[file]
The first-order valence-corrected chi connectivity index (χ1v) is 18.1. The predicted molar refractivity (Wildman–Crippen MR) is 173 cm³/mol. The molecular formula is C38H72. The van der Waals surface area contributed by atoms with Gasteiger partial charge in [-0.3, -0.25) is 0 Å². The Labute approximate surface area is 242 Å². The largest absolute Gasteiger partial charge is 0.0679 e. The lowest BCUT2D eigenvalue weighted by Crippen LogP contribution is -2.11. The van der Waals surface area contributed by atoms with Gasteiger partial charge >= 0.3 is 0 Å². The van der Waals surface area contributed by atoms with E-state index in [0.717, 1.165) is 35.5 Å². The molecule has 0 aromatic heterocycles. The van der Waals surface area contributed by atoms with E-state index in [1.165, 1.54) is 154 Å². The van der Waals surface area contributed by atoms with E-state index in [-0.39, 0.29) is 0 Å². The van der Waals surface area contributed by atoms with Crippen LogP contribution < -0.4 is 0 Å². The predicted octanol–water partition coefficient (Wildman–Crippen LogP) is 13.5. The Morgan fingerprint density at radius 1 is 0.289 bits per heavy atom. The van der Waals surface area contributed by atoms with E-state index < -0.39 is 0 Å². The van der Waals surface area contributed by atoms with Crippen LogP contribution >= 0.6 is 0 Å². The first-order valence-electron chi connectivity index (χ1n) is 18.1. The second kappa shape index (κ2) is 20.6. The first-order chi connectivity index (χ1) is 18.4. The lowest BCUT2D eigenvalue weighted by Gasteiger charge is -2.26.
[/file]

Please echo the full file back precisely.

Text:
The first-order valence-corrected chi connectivity index (χ1v) is 18.1. The predicted molar refractivity (Wildman–Crippen MR) is 173 cm³/mol. The molecular formula is C38H72. The van der Waals surface area contributed by atoms with Gasteiger partial charge in [-0.3, -0.25) is 0 Å². The Labute approximate surface area is 242 Å². The largest absolute Gasteiger partial charge is 0.0679 e. The lowest BCUT2D eigenvalue weighted by Crippen LogP contribution is -2.11. The van der Waals surface area contributed by atoms with Gasteiger partial charge >= 0.3 is 0 Å². The van der Waals surface area contributed by atoms with E-state index in [0.717, 1.165) is 35.5 Å². The molecule has 0 aromatic heterocycles. The van der Waals surface area contributed by atoms with E-state index in [1.165, 1.54) is 154 Å². The van der Waals surface area contributed by atoms with E-state index in [-0.39, 0.29) is 0 Å². The van der Waals surface area contributed by atoms with Crippen LogP contribution < -0.4 is 0 Å². The predicted octanol–water partition coefficient (Wildman–Crippen LogP) is 13.5. The Morgan fingerprint density at radius 1 is 0.289 bits per heavy atom. The van der Waals surface area contributed by atoms with E-state index < -0.39 is 0 Å². The van der Waals surface area contributed by atoms with Crippen LogP contribution >= 0.6 is 0 Å². The first-order valence-electron chi connectivity index (χ1n) is 18.1. The second kappa shape index (κ2) is 20.6. The first-order chi connectivity index (χ1) is 18.4. The lowest BCUT2D eigenvalue weighted by Gasteiger charge is -2.26.